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On Wednesday, January 11, we were delighted to have Dr. Thomas Ward of Loyola Marymount University present his talk “Love, Obedience and Moral Obligation: Reflection on Scotus” at our weekly AT seminar. Evident from the title, Ward focused his talk on a particular and nuanced exegesis of the medieval theologian and philosopher, John Duns Scotus. In particular, Ward’s paper laid out a case for thinking that Scotus offers theologians and philosophers a way of getting around one horn of the Euthyphro Dilemma upon which many think that a divine command theory of ethics is hopelessly skewered: divine voluntarism.
A gloss on the divine voluntarism horn is that divine command theory entails that God arbitrarily decrees moral obligations, for he’s not basing their goodness on some independently existing qualitative measure (e.g., the Platonic Good). Why is it good to obey divine command C? Because God commanded C. On this view, there’s nothing further to ground C’s goodness other than God’s having commanded it. Voluntarism is often taken to result in untoward consequences. For, on voluntarism, it seems as though, were God to command, for example, one to abuse a rabbit just for fun, it would be good. Ward is motivated to explicate Scotus vis-à-vis divine command theory because Scotus is often taken to be a voluntarist. But, says Ward, that’s not correct.
Now, one way that’s offered to get around the divine voluntarism objection is to posit that God’s being and essence—God Himself—just are/is what grounds any notion of goodness (think of the sorts of divine command arguments given by Jerry Walls, David Baggett, and William Lane Craig). One might say that, if there is such a thing as The Good, God is it. But, according to Ward, this isn’t the way Scotus goes. Instead, argues Ward, Scotus aims to get around voluntarism by suggesting that the proposition “it is morally obligatory to love God” is logically necessary. This moral fact cannot fail to be true.
What falls out of this conclusion is interesting and, I’d argue, plausibly biblical. Ward’s Scotus argues that obedience to the divine command—in all its decrees—follows necessarily from the necessary truth that one is obligated to love God. Quoting Ward: “loving God entails obeying God”. Biblically, one might say this is consistent with John 15:9ff. By this route, Scotus purportedly gets around the charge of voluntarism. Obeying God’s commands isn’t good because He commands them; it’s good because it’s the way one loves God. And it’s logically necessary that one is obligated to love God.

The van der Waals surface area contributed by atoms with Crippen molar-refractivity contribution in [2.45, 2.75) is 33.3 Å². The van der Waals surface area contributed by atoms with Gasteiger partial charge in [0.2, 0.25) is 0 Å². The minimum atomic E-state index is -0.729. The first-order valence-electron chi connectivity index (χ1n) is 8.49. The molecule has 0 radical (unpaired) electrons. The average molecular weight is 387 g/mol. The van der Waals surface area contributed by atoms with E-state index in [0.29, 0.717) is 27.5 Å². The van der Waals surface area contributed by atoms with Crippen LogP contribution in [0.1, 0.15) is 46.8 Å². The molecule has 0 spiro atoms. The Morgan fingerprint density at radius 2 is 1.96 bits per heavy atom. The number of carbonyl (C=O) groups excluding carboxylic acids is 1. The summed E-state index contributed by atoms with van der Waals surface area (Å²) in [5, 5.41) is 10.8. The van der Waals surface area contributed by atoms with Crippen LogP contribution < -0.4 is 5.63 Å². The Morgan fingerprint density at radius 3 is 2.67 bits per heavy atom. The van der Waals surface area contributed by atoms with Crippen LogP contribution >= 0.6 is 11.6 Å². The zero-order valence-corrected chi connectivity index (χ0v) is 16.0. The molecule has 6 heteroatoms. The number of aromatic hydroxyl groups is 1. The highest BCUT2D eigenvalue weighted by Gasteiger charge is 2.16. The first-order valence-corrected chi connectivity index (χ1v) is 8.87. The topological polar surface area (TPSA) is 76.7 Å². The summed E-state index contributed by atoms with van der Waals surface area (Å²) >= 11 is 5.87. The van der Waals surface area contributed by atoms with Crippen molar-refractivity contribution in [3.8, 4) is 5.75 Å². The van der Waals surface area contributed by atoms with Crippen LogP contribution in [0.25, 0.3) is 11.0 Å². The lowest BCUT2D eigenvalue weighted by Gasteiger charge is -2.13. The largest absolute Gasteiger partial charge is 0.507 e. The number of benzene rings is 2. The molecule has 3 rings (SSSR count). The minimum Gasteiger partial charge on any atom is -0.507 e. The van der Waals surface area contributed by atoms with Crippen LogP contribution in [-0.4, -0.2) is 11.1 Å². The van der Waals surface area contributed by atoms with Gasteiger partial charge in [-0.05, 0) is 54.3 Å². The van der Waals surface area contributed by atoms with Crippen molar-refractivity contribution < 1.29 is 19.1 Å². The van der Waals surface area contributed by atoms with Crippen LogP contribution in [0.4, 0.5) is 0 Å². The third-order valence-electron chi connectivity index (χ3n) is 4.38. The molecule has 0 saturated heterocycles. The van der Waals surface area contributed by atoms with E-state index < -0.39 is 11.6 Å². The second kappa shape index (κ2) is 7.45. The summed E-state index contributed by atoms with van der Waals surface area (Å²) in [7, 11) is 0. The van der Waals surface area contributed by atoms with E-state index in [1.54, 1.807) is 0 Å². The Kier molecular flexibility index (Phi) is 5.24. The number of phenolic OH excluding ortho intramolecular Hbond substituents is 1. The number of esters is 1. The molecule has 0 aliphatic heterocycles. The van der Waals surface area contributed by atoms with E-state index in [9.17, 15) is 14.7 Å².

Surely, if Ward’s Scotus is correct, divine command theory doesn’t imply voluntarism, because it doesn’t imply that God is arbitrarily deciding what’s good. For the logically necessary truth “that one is morally obligated to love God” exists, on this account, independently of the divine will. If so, that’s a way to get around one horn of the Euthyphro Dilemma. But there is that second horn of the Dilemma, one that purportedly knocks God down a peg from divine aseity: The Good exists independently of God. The gloss goes like this: if God’s not arbitrarily deciding what’s good, then he’s decreeing what’s already, in fact (i.e., independent of God or His say-so), good. But this constrains God’s freedom (so goes the argument).
I’m inclined to think that, if Ward’s Scotus has worked around the voluntarism horn, he’s skewered on the one that implies that what’s good is good independently of God. For the logically necessary truth “that it’s morally obligatory to love God” exists independently of God. And if this logical necessity entails further things, e.g., that God, as good, must command that people love Him; that he must command obedience, etc., and that these commands just are good because they fall out of an independently existing logically necessary truth, it looks like what grounds goodness exists independently of God. So, it looks as if Scotus is impaled on the second horn of the Euthyphro Dilemma.
Is this a problem for Scotus? Well, it depends on how Scotus understands divine aseity. I’m not a Scotus scholar, so I can’t say for sure. To hazard a guess: I suspect that Scotus would be loath to agree with such a conclusion. Those medievals had some pretty rigid standards for divine aseity. I know some contemporary scholars that wouldn’t like it, either. Moreover, the second horn of the Euthyphro Dilemma (as I’ve sketched it) poses an apologetic problem: it provides a defeater for some versions of the moral argument for God’s existence. If God’s not the ground of moral facts and duties, then one can’t argue from moral facts and duties to God’s existence. Would this bother Scotus? Again, I don’t know. But I know it would bother some contemporary Christian thinkers.
As you might be able to tell, Ward’s paper is largely historical. But it is historical in such a way that it provides a number of arguments to mull over. In any case, I’m now rather persuaded that Scotus isn’t a voluntarist. I’m not persuaded, however, that positing a logically necessary truth concerning one’s moral obligation to love God saves a divine command theory of ethics.
J. T. Turner is a Research Associate on Fuller Theological Seminary’s Analytic Theology Project for the 2016 – 2017 academic year. He holds a PhD from The University of Edinburgh, a ThM from Erskine College and Seminary, and an MA and BS from Liberty University. Turner’s current research projects include writing a book on the metaphysics of afterlife in Christian theology, and work on constructing an analytic theology of what some biblical theologians call “holistic eschatology.”